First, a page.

- American Association of Pharmaceutical Scientists (AAPS), 2107 Wilson Blvd., Suite 700, Arlington, VA 22201. Internet: http://www.aapspharmaceutica.org
For information on careers in pharmacology, contact:
- American Society for Pharmacology and Experimental Therapeutics, 9650 Rockville Pike, Bethesda, MD 20814. Internet: http://www.aspet.org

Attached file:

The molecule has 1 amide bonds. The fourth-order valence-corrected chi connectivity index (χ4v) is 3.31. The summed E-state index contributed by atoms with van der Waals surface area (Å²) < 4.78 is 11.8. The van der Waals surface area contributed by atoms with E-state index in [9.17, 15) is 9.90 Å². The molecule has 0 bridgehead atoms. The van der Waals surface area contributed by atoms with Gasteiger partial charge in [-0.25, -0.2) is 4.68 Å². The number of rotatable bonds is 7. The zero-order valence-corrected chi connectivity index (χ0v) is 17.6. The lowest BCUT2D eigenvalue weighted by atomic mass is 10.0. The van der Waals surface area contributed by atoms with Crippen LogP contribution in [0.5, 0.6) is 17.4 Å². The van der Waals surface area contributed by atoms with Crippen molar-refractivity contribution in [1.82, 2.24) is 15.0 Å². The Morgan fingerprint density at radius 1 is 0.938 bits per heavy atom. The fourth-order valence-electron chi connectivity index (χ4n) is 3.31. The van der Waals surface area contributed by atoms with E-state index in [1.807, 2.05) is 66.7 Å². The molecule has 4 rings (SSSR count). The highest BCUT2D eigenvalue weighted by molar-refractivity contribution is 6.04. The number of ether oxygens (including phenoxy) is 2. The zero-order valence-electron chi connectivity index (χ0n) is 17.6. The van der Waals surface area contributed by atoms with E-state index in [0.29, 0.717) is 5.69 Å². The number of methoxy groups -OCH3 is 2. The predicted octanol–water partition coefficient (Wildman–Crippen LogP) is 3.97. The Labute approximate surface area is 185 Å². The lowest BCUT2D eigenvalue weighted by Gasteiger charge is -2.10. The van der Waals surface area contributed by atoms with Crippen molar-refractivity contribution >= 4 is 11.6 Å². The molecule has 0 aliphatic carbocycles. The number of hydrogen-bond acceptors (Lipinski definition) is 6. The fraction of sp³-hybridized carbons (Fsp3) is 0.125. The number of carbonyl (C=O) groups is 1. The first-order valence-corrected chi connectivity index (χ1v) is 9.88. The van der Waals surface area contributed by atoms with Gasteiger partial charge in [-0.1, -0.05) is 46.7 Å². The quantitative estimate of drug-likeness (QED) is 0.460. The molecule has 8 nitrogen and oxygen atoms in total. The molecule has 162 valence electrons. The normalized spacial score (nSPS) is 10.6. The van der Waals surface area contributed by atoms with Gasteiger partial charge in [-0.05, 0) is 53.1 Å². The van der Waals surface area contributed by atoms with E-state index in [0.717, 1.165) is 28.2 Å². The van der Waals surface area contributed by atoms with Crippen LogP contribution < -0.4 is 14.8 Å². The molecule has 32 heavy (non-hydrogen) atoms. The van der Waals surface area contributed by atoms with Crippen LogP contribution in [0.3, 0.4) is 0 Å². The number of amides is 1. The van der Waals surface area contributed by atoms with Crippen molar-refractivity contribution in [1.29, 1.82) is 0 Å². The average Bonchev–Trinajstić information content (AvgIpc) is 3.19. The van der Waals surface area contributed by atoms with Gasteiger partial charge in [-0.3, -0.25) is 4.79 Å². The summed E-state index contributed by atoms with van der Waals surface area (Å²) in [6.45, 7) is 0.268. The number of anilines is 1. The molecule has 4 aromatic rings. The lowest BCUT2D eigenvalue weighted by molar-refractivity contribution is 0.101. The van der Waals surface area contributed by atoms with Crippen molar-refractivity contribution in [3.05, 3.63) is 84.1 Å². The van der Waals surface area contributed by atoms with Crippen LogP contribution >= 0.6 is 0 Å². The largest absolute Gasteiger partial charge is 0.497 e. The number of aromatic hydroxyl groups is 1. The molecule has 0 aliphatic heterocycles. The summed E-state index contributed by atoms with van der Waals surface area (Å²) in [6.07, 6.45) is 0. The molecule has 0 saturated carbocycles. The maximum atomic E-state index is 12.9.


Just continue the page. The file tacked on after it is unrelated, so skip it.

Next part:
Information on obtaining a medical scientist position with the Federal Government is available from the Office of Personnel Management through USAJOBS, the Federal Government's official employment information system. This resource for locating and applying for job opportunities can be accessed through the Internet at http://www.usajobs.opm.gov or through an interactive voice response telephone system at (703) 724-1850 or TDD (978) 461-8404. These numbers are not toll free, and charges may result. For advice on how to find and apply for Federal jobs, see the Occupational Outlook Quarterly article “How to get a job in the Federal Government,” online at http://www.bls.gov/opub/ooq/2004/summer/art01.pdf.